At The Museum
Conflict is integral to life, but how a society manages conflicts reveals how mature it is. Total absence of conflicts may also not indicate an ideal society. Despite having produced thought-leaders like Buddha, Mahavira, Ashoka, Tagore, Gandhi, Ambedkar and Vinobha, our civilization doesn’t seem to have progressed beyond the “win/lose” logic when it comes to dealing with conflict. And once the conflict is over, we refuse to publicly introspect and strengthen our humanity. The Conflictorium is a space that strives to engage every section of society with a variety of conflict issues, by celebrating plurality and encouraging conflict expression and avoidance in artistic and creative ways.
Power of the New
“If two entities have to occupy the same space, must one of them blend into or become subservient to the other? Is there a ‘third space’ which is beyond polarity, but opens up the possibility of something entirely new? Can aesthetics be such a space?”
A sound installation by Avni Sethi, “In This House and That World” introduces the layered history of the building and locates the audience-participant within this continuum.
“Histories are mostly records of conflicts, reflecting the ruler’s perspectives. They do not reflect the experiences of the people. Keeping this in mind, let us reclaim history to include your voice, my voice, everyone’s voice.”
The “Conflict Timeline” attempts to showcase the violent and oppressive past of Gujarat, since its inception in the year 1960.
Gallery of Disputes
“While conflict is unpleasant, turning our faces away does not remove them. The first step of healing a wound is to accept and acknowledge it.”
The “Gallery of Disputes”, designed by Mansi Thakkar, aims to bring forth various kinds of conflicts and their causes in the context of our social fabric. Most often interlinked, these conflicts and their causes may become hard to define and understand. As a museum that aims to reach out to a wide audience with varying backgrounds, a decision to convey the content of the gallery through stories was made. ‘Museum culture’ may be western, but ‘story-telling’ is universal. Drawing from structures and motifs in animal fables like the ‘Panchatantra’ by Visnu Sarma and fiction like ‘Animal Farm’ by George Orwell, the gallery follows the story of a Donkey, a beast of burden living in a forest, with a social fabric as complex and conflicted as in the human world. The story unfolds as the visitor walks through the gallery through mediums such as sounds, props, animations, light, shadow, etc. The visitor is treated to a carefully structured narrative whose elements may be followed in order to glean the story.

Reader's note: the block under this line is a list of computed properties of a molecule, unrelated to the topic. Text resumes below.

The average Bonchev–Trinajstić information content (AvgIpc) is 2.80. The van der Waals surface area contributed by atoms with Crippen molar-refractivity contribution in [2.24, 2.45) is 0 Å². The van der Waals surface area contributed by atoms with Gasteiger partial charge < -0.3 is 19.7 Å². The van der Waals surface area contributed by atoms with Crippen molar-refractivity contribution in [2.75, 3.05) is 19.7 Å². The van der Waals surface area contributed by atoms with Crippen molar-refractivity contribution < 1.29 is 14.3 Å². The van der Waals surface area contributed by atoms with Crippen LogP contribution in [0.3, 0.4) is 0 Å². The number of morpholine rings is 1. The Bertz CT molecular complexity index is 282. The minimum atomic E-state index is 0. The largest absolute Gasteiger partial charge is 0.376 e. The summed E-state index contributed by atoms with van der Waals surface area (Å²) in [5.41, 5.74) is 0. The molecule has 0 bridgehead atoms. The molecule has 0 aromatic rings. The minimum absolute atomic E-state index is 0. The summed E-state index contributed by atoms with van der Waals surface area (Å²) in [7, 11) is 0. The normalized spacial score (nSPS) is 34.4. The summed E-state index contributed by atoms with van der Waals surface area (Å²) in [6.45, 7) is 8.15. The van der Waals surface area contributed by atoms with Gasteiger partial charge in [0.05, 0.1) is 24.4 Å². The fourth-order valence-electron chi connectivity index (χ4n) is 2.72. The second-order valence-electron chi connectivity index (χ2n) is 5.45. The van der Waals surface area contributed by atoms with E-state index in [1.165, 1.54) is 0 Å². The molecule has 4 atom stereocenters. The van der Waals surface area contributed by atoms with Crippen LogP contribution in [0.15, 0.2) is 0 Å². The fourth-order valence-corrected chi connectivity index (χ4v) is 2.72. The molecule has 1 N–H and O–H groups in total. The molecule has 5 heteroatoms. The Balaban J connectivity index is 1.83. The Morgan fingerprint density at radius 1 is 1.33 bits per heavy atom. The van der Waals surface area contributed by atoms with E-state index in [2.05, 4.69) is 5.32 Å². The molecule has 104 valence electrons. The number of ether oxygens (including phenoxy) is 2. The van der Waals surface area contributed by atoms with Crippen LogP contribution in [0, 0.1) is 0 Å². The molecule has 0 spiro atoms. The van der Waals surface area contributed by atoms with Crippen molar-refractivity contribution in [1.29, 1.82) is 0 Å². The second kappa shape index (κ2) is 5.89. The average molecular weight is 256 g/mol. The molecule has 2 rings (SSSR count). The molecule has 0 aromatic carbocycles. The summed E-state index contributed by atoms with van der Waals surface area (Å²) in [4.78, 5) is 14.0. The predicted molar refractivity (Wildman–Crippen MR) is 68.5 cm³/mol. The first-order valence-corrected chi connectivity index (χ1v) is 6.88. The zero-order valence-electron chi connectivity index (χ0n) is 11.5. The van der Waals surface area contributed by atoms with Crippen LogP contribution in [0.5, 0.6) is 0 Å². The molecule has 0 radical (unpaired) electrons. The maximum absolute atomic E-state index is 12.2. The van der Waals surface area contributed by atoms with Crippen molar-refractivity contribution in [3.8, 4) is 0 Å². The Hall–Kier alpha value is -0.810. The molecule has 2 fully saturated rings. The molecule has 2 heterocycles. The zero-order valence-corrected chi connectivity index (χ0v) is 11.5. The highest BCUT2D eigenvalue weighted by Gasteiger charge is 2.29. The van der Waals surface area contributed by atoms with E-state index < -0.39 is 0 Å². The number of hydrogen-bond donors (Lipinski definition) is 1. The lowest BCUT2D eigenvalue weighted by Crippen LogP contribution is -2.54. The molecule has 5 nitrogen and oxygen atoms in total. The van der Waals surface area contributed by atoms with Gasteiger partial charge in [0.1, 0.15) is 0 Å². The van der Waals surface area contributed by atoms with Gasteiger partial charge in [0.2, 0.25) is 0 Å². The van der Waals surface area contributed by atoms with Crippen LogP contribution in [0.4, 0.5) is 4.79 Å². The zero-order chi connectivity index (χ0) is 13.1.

“When humans start behaving in exemplary ways, there remains no difference between us and gods. Throughout time, people just like you and me have renounced baseness and shown us what we all are capable of – even though the shadows of their differences continue to shape our destiny even today.”
The “Empathy Alley” comprises of silhouettes of political figures such as M.K. Gandhi, Dr. B.R. Ambedkar, Jawaharlal Nehru, Mohammed Ali Jinnah, Sardar Vallabhbhai Patel, and Indulal Yagnik. Each figure has a speech in the original voice and the speeches express the ideological thinking of each leader during the time of post-independent India.
“While tradition continues to guide us, modernity calls for a restatement of our shared ideals, values and commitments to each other, in ways that are responsive to our present moral dilemmas and challenges.”
In this room we have displayed a copy of the Indian Constitution (a pre-1977 version) and there are no restrictions on visitors as to how they engage with it. We encourage the visitors to go through the world’s longest written Constitution and try to understand its different elements. Knowledge of constitutional rights is essential for every citizen and the inaccessibility of the same is what we’re trying to overcome in this particular space of the museum. In addition to the Constitution’s presence, the space also has panels that display the human rights movement that spanned several years, for getting the inhuman practice of manual scavenging banned by the law of the land.
“Even in an ideal society, conflict would persist – pain, hurt, retribution would flare up. Instead of sowing seeds of silence inside our souls, can we find more creative and constructive ways to express and channel such memories?”
The “Memory Lab” is a community art installation that provides the visitors an outlet to express their innermost thoughts without any hesitation. The empty jars on the shelves are there to preserve the memories of conflict in the lives of the visitors.
“The sign of the truly powerful is humility; arrogance is a sign of cowardice. Apologizing and forgiving are perhaps the most profound of all human behaviors, with the capacity to transform the destinies of future generations.”
The peepal tree outside the Conflictorium has been made the “Sorry Tree”, where visitors are reinforced the importance of one word of apology and the weight it often carries when left unexpressed.